US-Taiwan relations (Zhang 2011; Gelsing 2012; Bush 2013). In this context, an alarming debate has arisen in the US in recent years on the proposal to launch a new policy that would eventually lead to Taiwan’s being abandoned in order to remove the most difficult obstacle to amicable US-China relations (Mearsheimer 2014). Interestingly enough, this debate was triggered by the post-2008 détente in the Taiwan Strait, because some US scholars and politicians felt that Washington was no longer bound to support Taiwan and that the China policy premises should be redefined. At the same time, China has been exerting pressure on other states not to accommodate Taiwan’s quest for more international space and persistently limits Taiwan’s room for manoeuvre in those international organizations where Taiwan has already gained representation of some kind (Lindemann 2014). Fewer studies, at least in Western languages, have discussed the China impact in terms of the long-term consequences for Taiwan’s society. The useful volume edited by Kuei-Fen Chiu, Dafydd Fell and Ping Lin (2014) gives a good overview of the state of the field and includes some chapters that consider the consequences of Chinese migration to Taiwan, discussing, among other topics, the impact on official immigration policies, the formation of a mainland spouses’ rights movement, and changing family patterns under the influence of cross-Strait marriages. In terms of party politics, a few Taiwan scholars have discussed the China policy dilemma that is facing the DPP as a result of the China impact, i.e. the search for a new approach to reconcile the quest for Taiwan’s independence with the goal of winning elections, reflecting the pressure placed on the DPP to accommodate Taiwan’s inevitable escape from the ‘Chinese orbit’ (Schubert 2012b). Many more studies could be cited which, to different degrees, have touched on the China impact on Taiwan’s politics and society, but this topic has not yet been studied systematically or even considered from a comparative perspective. This volume is intended to fill this gap in the field of Taiwan studies. As a joint undertaking by the European Research Centre on Contemporary Taiwan and the Institute of Sociology at Academia Sinica in Taipei,5 political scientists and sociologists, including many from Taiwan, were invited to a conference held in Tübingen in July 2012 to examine and discuss the China impact on Taiwan in both empirical and conceptual terms.6 More precisely, the participants in this conference were asked to respond to the following research questions:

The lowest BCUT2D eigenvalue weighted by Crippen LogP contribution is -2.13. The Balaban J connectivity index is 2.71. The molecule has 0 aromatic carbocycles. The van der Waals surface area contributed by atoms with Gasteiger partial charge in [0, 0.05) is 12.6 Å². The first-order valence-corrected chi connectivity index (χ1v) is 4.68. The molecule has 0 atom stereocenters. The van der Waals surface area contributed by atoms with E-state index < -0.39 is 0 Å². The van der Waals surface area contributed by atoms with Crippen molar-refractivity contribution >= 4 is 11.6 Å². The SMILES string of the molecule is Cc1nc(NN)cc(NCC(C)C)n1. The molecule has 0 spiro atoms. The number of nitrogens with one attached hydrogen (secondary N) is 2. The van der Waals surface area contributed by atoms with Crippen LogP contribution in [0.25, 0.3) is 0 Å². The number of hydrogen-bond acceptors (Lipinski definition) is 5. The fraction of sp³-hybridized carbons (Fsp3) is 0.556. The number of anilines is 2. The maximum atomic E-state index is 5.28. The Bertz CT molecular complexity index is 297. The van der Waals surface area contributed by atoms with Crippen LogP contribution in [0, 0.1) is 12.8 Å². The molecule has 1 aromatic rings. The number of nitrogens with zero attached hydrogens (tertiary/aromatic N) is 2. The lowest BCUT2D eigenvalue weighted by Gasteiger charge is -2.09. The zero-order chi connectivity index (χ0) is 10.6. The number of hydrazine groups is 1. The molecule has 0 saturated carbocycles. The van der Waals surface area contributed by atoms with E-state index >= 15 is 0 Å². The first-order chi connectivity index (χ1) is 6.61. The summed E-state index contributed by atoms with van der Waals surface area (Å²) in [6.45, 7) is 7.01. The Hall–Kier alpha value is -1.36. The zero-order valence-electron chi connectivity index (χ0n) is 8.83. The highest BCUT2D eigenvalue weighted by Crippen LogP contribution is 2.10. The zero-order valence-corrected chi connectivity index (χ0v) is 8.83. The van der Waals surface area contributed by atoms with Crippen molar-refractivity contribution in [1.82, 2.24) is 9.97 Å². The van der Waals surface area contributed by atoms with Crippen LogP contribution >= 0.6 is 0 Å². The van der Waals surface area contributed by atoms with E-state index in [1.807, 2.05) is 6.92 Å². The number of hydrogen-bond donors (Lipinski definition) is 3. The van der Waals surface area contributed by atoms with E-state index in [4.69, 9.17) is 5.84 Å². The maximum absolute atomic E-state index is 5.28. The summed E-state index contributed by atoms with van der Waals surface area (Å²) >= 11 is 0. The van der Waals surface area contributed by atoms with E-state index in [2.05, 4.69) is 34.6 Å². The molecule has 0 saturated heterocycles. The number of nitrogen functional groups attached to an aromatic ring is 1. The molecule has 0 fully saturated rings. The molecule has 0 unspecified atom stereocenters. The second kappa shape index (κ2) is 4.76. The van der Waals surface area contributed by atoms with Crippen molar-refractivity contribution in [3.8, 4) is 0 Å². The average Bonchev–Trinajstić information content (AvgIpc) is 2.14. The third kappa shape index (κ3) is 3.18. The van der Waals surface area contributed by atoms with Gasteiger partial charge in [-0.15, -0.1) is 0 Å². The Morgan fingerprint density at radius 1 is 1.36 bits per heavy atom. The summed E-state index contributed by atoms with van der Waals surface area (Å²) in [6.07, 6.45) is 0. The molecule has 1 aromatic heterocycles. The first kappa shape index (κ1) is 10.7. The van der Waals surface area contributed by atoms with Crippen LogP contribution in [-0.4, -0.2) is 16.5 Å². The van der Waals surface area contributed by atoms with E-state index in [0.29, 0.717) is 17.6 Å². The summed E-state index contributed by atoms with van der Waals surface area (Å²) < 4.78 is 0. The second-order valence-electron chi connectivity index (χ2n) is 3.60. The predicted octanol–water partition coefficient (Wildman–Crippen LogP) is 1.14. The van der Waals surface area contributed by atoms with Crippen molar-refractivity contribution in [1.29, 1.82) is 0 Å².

• What precisely is the ‘China impact’ on Taiwan in the research area they are concerned with? How can this impact be measured?